256. Id. at 5 (describing how BLM shall evaluate wilderness characteristics as defined in section 2(c) of the Wilderness Act). The manual also contains similar procedures for boundary delineation and repeats the Wild Lands manual’s definition of roads. Id. at 4–5, 11–12.
  257. Manual 6320, supra note 31.
  258. See id. at 2–3 (requiring BLM to prepare a range of alternatives for comparing impacts to inventoried lands with wilderness characteristics).
  259. Id. at 6 (giving examples of land use plan decisions that could protect lands with wilderness characteristics, including recommending withdrawal or closing the area to mineral entry, leasing, motor vehicle use, or road construction; designating right-of-way exclusion areas; and excluding or restricting certain commercial uses, new structure construction, or other activities). These exactly mirror the land management tools that BLM proposed to use to protect Wild Lands. See supra notes 206–09 (describing BLM’s menu of management options under the Wild Lands Policy).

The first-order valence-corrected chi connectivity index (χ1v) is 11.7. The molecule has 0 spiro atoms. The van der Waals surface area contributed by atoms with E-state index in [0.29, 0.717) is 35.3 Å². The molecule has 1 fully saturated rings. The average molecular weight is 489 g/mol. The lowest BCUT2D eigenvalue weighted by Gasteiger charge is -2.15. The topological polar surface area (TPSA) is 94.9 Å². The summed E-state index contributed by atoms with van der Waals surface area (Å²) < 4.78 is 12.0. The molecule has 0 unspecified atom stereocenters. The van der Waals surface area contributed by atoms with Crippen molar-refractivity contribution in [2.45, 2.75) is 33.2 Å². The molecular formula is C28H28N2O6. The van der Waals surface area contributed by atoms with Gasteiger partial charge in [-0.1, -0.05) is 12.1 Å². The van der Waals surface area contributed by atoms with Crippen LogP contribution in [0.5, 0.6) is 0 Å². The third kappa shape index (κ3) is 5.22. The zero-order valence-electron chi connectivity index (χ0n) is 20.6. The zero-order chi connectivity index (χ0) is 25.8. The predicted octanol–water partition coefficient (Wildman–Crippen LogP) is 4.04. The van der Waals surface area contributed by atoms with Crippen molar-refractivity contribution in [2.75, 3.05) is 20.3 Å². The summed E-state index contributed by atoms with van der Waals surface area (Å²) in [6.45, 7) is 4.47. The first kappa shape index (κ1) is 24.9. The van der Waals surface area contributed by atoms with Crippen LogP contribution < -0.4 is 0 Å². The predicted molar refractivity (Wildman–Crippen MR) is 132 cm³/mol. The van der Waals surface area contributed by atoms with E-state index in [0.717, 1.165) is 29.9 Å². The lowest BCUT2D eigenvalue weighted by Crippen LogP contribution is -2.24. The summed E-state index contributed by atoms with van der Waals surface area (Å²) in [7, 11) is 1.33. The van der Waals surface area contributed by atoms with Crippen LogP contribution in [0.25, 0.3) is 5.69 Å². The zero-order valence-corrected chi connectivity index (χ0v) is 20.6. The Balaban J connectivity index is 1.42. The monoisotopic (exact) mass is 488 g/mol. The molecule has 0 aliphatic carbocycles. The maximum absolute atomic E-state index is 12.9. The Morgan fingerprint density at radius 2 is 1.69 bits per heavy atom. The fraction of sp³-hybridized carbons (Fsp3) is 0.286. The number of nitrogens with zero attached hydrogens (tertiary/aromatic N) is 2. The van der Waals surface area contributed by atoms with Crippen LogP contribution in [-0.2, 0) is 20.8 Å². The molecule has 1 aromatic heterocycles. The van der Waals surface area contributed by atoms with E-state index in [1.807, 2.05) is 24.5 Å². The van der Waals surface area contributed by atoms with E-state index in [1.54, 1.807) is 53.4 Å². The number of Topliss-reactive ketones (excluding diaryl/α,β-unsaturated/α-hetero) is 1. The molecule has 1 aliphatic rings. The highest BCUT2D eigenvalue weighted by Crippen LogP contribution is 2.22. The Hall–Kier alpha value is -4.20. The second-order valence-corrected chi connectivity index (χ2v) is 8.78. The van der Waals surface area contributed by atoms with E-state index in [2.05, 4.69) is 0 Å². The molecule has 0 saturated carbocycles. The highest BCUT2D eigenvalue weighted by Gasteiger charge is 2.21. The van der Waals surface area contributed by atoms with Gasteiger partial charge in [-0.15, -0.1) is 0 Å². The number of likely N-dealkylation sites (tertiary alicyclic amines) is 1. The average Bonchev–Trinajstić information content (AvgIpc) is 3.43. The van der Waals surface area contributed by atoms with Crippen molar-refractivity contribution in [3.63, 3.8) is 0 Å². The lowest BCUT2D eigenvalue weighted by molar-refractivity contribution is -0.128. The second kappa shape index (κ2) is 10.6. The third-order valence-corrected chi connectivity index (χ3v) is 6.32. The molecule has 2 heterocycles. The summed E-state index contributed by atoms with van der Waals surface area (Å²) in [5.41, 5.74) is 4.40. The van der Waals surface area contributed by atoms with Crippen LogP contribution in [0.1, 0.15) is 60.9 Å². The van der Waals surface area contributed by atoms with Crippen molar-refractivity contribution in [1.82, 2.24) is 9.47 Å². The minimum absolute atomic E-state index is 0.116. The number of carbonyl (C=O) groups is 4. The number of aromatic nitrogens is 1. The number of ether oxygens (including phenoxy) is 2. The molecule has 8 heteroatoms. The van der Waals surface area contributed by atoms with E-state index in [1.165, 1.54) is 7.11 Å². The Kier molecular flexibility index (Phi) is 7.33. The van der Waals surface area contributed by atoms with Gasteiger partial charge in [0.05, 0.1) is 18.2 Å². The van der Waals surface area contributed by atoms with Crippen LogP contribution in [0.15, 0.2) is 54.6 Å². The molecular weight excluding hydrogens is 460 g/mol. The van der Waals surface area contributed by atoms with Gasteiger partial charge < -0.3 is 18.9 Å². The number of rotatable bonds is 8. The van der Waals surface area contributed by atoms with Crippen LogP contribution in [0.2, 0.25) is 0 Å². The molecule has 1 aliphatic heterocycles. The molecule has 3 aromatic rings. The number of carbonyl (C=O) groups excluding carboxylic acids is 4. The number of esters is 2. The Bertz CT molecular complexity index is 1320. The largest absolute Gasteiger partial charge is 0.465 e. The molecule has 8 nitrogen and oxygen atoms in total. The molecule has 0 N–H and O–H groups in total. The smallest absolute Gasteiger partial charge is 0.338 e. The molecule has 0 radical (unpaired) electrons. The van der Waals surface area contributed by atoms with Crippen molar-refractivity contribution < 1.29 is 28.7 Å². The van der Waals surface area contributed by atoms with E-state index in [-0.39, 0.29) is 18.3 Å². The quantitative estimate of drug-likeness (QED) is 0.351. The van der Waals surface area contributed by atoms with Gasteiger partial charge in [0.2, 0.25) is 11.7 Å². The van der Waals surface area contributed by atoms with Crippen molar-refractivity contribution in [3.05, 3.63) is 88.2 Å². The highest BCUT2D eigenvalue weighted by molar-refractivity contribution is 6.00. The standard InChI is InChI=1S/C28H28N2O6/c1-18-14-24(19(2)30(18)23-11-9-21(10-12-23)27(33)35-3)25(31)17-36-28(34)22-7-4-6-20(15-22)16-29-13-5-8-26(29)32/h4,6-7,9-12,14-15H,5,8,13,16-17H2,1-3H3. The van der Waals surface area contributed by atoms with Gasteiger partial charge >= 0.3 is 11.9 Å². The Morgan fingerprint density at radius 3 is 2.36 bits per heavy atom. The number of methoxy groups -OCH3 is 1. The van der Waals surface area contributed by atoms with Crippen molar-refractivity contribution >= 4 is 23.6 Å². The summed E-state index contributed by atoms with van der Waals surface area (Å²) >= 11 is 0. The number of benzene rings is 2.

260. See supra notes 204–07.
  261. See supra note 31.
  262. See supra notes 252–53.
  263. See supra notes 256–60.
  264. See supra notes 144–45.
  265. See supra notes 97–110.
  266. See supra note 98.
  267. See supra notes 111–15.
  268. Id.
  269. See supra notes 144–46.
  270. See supra notes 217–22.
  271. See supra notes 185–91.
  272. See supra notes 212–20.
  273. See supra notes 217–21.
  274. See supra notes 251–65.
  275. See supra notes 256–64.
  276. See supra notes 252–53.
  277. See supra notes 256–60.